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The impact of globalization on the composition of the U.S. farm labor pool and its implication for occupational safety and health.

Authors
Baron-S; Steege-A
Source
APHA 129th Annual Meeting and Exposition, Atlanta, Georgia, October 21-25, 2001. Washington, DC: American Public Health Association, 2001 Oct; :23780
NIOSHTIC No.
20024058
Abstract
Globalization has led to change in virtually every aspect of economic life. Among the many changes have been alterations in migration patterns as tens of millions of migrants moved to seek jobs in other countries. The North American Free Trade Agreement (NAFTA) that entered into force on Jan. 1, 1994, allowed the free movement of capital, but prohibited the free movement of migrant labor. Nevertheless, the political changes that accompanied it, such as the modification of the Mexican Constitution's Article 27 regulating land tenure, contributed to the movement of peasants from the land to the cities, to the border, and to the United States. The National Agricultural Workers survey conducted by the US Department of Labor has collected data on the demographics of farm workers since 1989 and in 1998 an occupational health supplement was added by the National Institute for Occupational Safety and Health (NIOSH). This data provides information showing that following the passage of NAFTA there was a sharp increase in the migration of younger, inexperienced, unaccompanied and undocumented male farmworkers. Between 1994 and 1997 the percent of undocumented farm workers rose from 35% to 52%. The percentage of farmworkers who were new to agriculture rose from 11% in the 1989 to 1993 period to 24% in the 1994 to 1997 period and the percent Mexican-born new workers increased from 57% to 73%. This has important implications for occupational safety and health potentially placing these highly vulnerable workers at increased risk for injury and illness.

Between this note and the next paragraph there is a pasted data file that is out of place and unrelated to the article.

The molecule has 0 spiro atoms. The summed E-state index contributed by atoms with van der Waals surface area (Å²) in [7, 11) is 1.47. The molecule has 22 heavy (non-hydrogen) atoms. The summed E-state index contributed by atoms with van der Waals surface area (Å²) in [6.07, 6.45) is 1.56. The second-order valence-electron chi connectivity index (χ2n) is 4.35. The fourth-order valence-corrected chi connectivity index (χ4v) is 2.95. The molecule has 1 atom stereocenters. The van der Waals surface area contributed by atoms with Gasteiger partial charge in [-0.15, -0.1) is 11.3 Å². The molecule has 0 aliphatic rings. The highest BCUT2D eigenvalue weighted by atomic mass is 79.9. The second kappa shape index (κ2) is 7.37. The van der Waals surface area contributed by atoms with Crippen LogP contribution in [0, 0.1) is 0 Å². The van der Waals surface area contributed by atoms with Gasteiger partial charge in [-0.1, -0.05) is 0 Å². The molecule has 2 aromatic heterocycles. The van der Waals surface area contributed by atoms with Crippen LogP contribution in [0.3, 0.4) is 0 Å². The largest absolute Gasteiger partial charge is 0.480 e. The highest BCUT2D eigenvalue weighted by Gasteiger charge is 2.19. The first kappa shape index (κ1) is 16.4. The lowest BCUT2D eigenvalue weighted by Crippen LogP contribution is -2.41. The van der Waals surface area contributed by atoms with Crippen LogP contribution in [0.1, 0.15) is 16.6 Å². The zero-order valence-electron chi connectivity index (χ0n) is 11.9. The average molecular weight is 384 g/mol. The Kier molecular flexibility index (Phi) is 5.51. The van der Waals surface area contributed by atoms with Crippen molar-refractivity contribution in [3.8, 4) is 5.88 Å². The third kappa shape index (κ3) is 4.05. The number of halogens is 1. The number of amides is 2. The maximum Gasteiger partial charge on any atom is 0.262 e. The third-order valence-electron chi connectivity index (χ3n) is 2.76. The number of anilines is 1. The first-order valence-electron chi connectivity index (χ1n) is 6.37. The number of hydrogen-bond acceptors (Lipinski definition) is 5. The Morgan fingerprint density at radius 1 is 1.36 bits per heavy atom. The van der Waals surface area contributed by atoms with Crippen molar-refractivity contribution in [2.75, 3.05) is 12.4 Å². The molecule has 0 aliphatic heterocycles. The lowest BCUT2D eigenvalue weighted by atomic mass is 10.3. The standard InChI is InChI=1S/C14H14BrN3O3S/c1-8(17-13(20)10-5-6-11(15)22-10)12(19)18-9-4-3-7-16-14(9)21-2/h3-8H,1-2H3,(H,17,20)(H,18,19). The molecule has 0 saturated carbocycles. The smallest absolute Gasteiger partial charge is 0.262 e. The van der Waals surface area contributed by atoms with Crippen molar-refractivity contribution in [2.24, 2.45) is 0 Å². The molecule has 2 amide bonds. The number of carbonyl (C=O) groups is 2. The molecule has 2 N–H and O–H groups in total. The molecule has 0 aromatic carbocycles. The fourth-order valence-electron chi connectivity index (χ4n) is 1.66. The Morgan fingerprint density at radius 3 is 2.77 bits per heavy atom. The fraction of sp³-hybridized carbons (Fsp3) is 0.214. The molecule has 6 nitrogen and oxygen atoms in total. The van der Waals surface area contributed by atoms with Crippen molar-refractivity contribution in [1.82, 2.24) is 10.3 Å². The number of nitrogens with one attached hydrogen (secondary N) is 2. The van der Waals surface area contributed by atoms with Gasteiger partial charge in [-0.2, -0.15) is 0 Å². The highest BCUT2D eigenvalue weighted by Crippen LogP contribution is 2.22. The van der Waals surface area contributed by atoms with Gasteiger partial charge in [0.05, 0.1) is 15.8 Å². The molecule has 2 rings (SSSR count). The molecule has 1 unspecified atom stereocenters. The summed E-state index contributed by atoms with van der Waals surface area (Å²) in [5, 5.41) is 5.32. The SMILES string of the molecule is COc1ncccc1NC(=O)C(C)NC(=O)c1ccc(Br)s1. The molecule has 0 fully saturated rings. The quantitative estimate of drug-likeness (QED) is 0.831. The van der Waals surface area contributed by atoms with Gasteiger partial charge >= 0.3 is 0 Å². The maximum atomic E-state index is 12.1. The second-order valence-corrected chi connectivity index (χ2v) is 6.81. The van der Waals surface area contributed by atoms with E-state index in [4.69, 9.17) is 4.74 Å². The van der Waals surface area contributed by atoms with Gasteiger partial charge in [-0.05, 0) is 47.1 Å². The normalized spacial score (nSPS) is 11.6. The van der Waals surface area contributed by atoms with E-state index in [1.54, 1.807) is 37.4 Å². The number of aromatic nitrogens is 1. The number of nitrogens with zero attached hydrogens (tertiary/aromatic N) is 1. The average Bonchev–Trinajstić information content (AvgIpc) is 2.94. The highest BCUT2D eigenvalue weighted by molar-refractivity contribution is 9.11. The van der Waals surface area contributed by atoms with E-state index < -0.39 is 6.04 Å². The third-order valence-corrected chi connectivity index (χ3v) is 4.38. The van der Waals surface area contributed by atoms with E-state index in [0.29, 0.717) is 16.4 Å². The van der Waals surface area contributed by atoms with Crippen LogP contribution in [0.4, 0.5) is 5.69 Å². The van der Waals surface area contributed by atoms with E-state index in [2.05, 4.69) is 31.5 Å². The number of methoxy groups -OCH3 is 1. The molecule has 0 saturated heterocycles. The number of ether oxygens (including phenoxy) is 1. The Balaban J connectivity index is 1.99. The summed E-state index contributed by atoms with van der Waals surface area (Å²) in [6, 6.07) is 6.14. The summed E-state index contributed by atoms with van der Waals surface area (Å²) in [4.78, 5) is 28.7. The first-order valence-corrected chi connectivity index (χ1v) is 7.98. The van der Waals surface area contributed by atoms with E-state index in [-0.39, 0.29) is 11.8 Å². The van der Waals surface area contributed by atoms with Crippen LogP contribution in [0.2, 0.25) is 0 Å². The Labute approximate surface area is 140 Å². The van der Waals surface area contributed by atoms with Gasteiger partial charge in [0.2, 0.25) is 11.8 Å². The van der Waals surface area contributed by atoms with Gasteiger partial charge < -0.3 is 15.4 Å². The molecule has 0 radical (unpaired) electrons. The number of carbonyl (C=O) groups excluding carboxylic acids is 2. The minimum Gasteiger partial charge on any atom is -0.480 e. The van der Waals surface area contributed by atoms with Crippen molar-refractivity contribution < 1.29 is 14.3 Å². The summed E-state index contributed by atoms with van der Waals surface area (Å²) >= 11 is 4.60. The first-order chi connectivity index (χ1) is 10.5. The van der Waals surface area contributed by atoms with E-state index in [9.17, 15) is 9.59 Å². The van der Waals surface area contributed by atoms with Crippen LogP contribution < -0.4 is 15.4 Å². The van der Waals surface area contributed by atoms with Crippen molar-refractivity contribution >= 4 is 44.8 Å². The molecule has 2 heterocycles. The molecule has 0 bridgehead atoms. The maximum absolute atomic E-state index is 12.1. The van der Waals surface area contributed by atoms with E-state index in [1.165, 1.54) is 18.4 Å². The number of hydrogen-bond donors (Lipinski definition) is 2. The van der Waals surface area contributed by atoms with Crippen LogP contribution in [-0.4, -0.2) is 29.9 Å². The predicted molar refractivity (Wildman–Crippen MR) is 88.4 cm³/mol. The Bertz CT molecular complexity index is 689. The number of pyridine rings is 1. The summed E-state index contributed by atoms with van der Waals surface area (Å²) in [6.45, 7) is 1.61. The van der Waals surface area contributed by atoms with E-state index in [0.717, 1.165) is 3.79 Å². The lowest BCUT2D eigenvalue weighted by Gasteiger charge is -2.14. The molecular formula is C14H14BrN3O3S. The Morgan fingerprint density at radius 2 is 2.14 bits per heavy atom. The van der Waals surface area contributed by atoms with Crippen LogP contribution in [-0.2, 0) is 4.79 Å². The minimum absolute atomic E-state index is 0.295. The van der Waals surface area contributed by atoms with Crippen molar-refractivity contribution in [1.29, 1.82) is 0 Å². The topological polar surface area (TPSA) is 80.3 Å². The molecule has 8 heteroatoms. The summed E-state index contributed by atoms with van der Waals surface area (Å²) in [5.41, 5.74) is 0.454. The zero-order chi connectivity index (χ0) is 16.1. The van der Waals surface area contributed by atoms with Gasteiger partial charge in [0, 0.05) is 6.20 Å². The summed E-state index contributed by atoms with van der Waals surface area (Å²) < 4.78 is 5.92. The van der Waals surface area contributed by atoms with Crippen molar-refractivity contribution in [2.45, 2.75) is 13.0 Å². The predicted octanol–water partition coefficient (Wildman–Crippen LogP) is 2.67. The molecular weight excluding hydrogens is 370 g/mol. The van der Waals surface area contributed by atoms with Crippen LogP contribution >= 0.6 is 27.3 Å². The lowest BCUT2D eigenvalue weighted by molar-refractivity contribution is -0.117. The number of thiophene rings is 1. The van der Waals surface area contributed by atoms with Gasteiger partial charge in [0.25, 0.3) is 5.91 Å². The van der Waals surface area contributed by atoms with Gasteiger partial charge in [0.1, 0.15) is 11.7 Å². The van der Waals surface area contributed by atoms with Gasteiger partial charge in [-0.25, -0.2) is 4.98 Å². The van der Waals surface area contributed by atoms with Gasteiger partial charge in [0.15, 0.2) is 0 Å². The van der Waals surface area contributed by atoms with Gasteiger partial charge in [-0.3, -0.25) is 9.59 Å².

Keywords
Farmers; Agricultural-workers; Agricultural-industry; Occupational-health; Age-factors; Risk-factors; Demographic-characteristics; Injuries; Occupational-accidents
Contact
National Institute for Occupational Safety and health, 4676 Columbia Parkway R-10, Cincinnati, OH 45220
Publication Date
20011022
Document Type
Abstract; Conference/Symposia Proceedings
Email Address
sbaron@cdc.gov
Fiscal Year
2002
NTIS Accession No.
NTIS Price
NIOSH Division
DSHEFS
Source Name
APHA 129th Annual Meeting and Exposition, Atlanta, Georgia, October 21-25, 2001
State
OH
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